Oprah's book segments feature backgrounders and author interviews, but the focus of a Book Club show is a discussion between the author and some readers. It being Oprah, the readers tend to respond to the books under discussion personally, which always runs the risk of degenerating into "I liked this..." or "I didn't like that part because the character reminded me of..." These kinds of personal responses don't make for the most thoughtful book discussions.
Then again, isn't the role of literature (besides providing a living for critics) to change our lives? What could be more personal? "A book should serve as the axe for the frozen sea inside of us," said Franz Kafka. There is a way in which Oprah is teaching much of the country to respond to books in a personal way, and if we can get past the daytime television aspect of it, there may be no better way to respond to them.
Almost none of this is original thinking with me. You can find Carrie Snyder's article online at the website of The National Post: http://www.nationalpost.com/artslife/arts/books/story.html?f=/stories/20010210/471491.html
2. The Small Press Business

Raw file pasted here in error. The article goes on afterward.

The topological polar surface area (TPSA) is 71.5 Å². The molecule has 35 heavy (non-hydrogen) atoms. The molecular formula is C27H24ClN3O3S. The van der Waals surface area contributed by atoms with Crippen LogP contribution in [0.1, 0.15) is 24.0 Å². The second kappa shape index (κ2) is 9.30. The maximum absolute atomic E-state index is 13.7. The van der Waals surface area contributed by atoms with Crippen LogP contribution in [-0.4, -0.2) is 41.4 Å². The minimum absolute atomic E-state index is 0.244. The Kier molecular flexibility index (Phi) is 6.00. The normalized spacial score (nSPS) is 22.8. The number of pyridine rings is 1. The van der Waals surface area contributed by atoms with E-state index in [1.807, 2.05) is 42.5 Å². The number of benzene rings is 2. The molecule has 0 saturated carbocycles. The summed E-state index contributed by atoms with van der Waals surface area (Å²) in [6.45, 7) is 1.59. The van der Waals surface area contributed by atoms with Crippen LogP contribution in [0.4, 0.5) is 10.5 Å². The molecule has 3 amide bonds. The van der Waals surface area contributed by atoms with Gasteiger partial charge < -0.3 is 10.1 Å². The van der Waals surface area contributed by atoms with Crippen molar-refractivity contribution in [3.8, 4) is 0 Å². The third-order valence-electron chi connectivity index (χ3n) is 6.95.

You may notice bookshops featuring more small press books this month, since March is Small Press Month. What sounds like an occasion to send a card to your favorite small press is actually a promotional occasion sponsored by the Small Press Center and the Publisher's Marketing Association (PMA).
It's easy to overlook small press publishing, because all the news in the publishing business is dominated by large publishers, who have the largest promotional budgets and therefore purchase the most news coverage. But it is a mistake to think that large publishers are all there is to the publishing industry. In 1997 (the year of a study by the Book Industry Study Group), there were 53,479 smaller and independent publishers in the U.S.